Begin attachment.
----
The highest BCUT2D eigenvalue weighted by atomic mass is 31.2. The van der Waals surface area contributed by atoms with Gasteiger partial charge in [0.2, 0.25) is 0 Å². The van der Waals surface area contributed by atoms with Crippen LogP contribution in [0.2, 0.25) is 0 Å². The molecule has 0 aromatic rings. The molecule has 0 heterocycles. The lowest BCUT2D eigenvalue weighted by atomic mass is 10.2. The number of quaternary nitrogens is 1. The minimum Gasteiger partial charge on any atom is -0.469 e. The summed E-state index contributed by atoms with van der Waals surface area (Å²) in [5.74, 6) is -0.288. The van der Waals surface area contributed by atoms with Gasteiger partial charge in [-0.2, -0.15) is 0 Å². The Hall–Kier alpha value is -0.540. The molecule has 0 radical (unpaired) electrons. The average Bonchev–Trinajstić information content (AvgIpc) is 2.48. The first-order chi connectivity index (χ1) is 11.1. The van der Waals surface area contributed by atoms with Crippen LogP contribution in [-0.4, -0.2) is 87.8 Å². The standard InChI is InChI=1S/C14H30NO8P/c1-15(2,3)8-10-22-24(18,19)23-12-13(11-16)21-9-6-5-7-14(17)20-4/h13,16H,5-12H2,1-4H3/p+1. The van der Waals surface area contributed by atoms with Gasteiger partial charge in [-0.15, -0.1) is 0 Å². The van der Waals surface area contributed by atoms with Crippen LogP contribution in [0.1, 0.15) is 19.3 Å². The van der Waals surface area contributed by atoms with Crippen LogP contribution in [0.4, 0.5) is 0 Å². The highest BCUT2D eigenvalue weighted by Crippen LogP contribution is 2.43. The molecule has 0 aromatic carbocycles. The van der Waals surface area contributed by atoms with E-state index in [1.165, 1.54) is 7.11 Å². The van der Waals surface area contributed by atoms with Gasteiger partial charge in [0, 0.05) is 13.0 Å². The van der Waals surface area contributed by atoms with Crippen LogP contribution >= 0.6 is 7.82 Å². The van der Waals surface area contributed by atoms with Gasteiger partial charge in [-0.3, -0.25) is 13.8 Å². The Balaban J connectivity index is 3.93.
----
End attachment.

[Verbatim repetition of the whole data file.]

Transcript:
The highest BCUT2D eigenvalue weighted by atomic mass is 31.2. The van der Waals surface area contributed by atoms with Gasteiger partial charge in [0.2, 0.25) is 0 Å². The van der Waals surface area contributed by atoms with Crippen LogP contribution in [0.2, 0.25) is 0 Å². The molecule has 0 aromatic rings. The molecule has 0 heterocycles. The lowest BCUT2D eigenvalue weighted by atomic mass is 10.2. The number of quaternary nitrogens is 1. The minimum Gasteiger partial charge on any atom is -0.469 e. The summed E-state index contributed by atoms with van der Waals surface area (Å²) in [5.74, 6) is -0.288. The van der Waals surface area contributed by atoms with Gasteiger partial charge in [-0.2, -0.15) is 0 Å². The Hall–Kier alpha value is -0.540. The molecule has 0 radical (unpaired) electrons. The average Bonchev–Trinajstić information content (AvgIpc) is 2.48. The first-order chi connectivity index (χ1) is 11.1. The van der Waals surface area contributed by atoms with Crippen LogP contribution in [-0.4, -0.2) is 87.8 Å². The standard InChI is InChI=1S/C14H30NO8P/c1-15(2,3)8-10-22-24(18,19)23-12-13(11-16)21-9-6-5-7-14(17)20-4/h13,16H,5-12H2,1-4H3/p+1. The van der Waals surface area contributed by atoms with Gasteiger partial charge in [-0.15, -0.1) is 0 Å². The van der Waals surface area contributed by atoms with Crippen LogP contribution in [0.1, 0.15) is 19.3 Å². The van der Waals surface area contributed by atoms with Crippen LogP contribution in [0.4, 0.5) is 0 Å². The highest BCUT2D eigenvalue weighted by Crippen LogP contribution is 2.43. The molecule has 0 aromatic carbocycles. The van der Waals surface area contributed by atoms with E-state index in [1.165, 1.54) is 7.11 Å². The van der Waals surface area contributed by atoms with Gasteiger partial charge in [0, 0.05) is 13.0 Å². The van der Waals surface area contributed by atoms with Crippen LogP contribution >= 0.6 is 7.82 Å². The van der Waals surface area contributed by atoms with Gasteiger partial charge in [-0.3, -0.25) is 13.8 Å². The Balaban J connectivity index is 3.93.